This is a shortened version of a famous book by Ernest Hemingway. Through this story we can feel the struggle of man against nature. We also learn something about human nature. Therefore, we can say that this is one story with two levels of understanding. Read how Hemingway does this in his writing.
An old fisherman lived on the coast of Cuba. He was thin and had many deep lines on the back of his neck. His skin was dark from the sun, and his hands were marked from the lines he used to pull in heavy fish. But all these marks were old. Every part of him seemed old, except for his eyes. They were cheerful and the same color as the sea.
The old man had not caught any fish in eighty-four days. People said that he was unlucky. But the old man still loved the sea. He was still strong, and he was a good fisherman. On the eighty-fifth day, the old man sailed his boat farther out to sea than any of the others. He sailed until the water was very deep.
Finally, he felt his fishing-line being pulled by a big fish which was swimming deep in the water. The fish was so powerful that it pulled the boat behind it. It pulled the small boat far out to sea. The old man could no longer see the land.
“Fish,” he said softly, aloud, “I’ll stay with you until I die.”
The old man pulled the line a little tighter, but he did not dare to pull it suddenly. The fish might jump and escape. Or it might dive deep in the sea and pull the boat after it. The fish was strong and brave. It pulled the boat no and on. When the fish at last swam to the surface, the fisherman saw an amazing sight. The old man had seen many great fish, but this one was the greatest fish he had ever seen. It was also the most beautiful.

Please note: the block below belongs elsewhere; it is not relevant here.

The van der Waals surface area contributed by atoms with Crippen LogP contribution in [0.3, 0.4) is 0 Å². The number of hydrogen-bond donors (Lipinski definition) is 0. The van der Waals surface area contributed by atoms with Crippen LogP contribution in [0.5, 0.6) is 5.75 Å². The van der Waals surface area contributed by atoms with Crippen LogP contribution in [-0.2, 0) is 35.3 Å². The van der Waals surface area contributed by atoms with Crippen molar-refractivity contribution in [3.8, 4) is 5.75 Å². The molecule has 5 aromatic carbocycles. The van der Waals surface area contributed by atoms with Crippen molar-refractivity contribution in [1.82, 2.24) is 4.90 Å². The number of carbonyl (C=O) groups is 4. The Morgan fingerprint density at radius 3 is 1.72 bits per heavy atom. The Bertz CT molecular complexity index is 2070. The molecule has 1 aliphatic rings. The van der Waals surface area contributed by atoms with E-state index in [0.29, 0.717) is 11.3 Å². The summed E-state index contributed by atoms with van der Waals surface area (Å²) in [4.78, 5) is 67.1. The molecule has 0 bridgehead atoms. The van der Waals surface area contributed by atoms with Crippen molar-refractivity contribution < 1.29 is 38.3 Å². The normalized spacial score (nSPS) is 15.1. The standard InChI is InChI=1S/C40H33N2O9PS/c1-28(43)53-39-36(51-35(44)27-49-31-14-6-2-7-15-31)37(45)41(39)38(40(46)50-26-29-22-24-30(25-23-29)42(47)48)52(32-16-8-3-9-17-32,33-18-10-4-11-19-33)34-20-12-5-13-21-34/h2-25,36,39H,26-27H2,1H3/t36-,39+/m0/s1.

On and on the old man held the line, and on and on the great fish resisted capture. On the morning of the third long day, however, the end came. Tired and full of pain, the old man threw his harpoon into the heart of the grate fish. The fish rose high out of the water, showing its magnificent power and beauty. The next moment it was dead. Slowly and painfully, the old man tied the fish to the side of the boat. Then he turned back and sailed toward the distant shore. He sailed well, and he looked often at the huge fish.
Then the first shark came. The old man killed it, but he lost his harpoon and all of his rope. Two hours later, two more sharks came, then more. The old man fought them with his oar and his knife. Then he used a stick and wood from the boat to fight the sharks. But he knew he was beaten. When he sailed in to the little bay and pulled his boat to shore, no fish was left, only the giant white backbone.
The next morning, the fishermen in the village gathered round the small boat. They measured the big bone of the fish. It was eighteen feet long. “What a fish it was!” someone shouted.
“There had never been such a fish.”
The old man smiled when he heard these words. It made him remember the long, hard battle with the sharks. He didn’t know exactly how to feel. At that time he could hear a sound from somewhere deep in his heart, “There will be other days and other fish. It’s not always so important if you win or lose. Your must keep trying. You should never give up.” He calmly looked over the sea. After a while, he could feel something moving in his heart. It was his desire to have yet another battle.